By Claire Wolfe
Once upon a time there was a town called Hardyville. Truth to tell, it wasn’t much of a place. It was short on Walmarts (0). Fashion consisted mostly of Carhartts. The nearest freeway was a long, long way off (“Keeps out the riff-raff,” the locals agreed.) It did have three bars and five churches (or was that five bars and three churches?) and a “young ladies academy” presided over by a watchful madame … er, I mean headmistress.But basically it was just a dusty intersection, surrounded by ranches, located in a red-rock valley precisely 600 miles from the middle of nowhere.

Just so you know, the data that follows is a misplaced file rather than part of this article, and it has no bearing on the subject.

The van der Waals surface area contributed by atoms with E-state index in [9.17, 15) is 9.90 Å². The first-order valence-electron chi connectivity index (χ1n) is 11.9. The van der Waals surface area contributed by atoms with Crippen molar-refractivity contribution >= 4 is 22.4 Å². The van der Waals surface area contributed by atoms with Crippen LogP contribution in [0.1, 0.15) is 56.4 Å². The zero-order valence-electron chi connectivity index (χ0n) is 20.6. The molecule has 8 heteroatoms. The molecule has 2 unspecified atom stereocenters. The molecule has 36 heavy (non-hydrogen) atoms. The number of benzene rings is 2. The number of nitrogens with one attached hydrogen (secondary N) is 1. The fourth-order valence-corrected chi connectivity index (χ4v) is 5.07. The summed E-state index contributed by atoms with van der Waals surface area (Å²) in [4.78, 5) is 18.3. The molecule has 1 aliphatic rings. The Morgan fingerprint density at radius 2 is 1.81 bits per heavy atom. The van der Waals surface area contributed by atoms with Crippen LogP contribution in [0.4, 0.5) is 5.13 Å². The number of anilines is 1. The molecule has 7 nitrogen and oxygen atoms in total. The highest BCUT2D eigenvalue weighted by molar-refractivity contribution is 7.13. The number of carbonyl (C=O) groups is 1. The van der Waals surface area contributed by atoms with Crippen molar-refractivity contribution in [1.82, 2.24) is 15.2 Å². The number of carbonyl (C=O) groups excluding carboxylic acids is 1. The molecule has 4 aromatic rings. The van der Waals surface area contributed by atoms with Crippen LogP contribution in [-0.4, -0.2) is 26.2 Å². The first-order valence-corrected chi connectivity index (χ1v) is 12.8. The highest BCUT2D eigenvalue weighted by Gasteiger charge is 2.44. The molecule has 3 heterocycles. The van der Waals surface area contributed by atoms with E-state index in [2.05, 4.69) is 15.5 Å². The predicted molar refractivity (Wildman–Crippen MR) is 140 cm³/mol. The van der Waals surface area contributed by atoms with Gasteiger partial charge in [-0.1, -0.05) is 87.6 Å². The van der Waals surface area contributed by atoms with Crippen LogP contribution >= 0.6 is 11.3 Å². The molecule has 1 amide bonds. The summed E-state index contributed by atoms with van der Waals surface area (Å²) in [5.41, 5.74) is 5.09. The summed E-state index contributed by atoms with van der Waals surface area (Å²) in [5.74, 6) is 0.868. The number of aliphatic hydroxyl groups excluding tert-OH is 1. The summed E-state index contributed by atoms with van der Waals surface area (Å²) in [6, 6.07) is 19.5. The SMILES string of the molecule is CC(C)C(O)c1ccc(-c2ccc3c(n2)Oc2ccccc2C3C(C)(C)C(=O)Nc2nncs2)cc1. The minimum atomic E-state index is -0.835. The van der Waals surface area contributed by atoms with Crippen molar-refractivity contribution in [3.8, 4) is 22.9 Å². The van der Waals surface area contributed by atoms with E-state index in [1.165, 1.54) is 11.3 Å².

Why would anybody want to read about Hardyville? you ask. Well, there are reasons. About 1776 reasons. Hardyville was (and possibly still is) home to some of the most cussedly, creatively independent, freedom-loving souls you could find anywhere. This book is about what happens when outsiders with very different ideas discover Hardyville and start moving in.
Will anybody survive the monumental culture clash?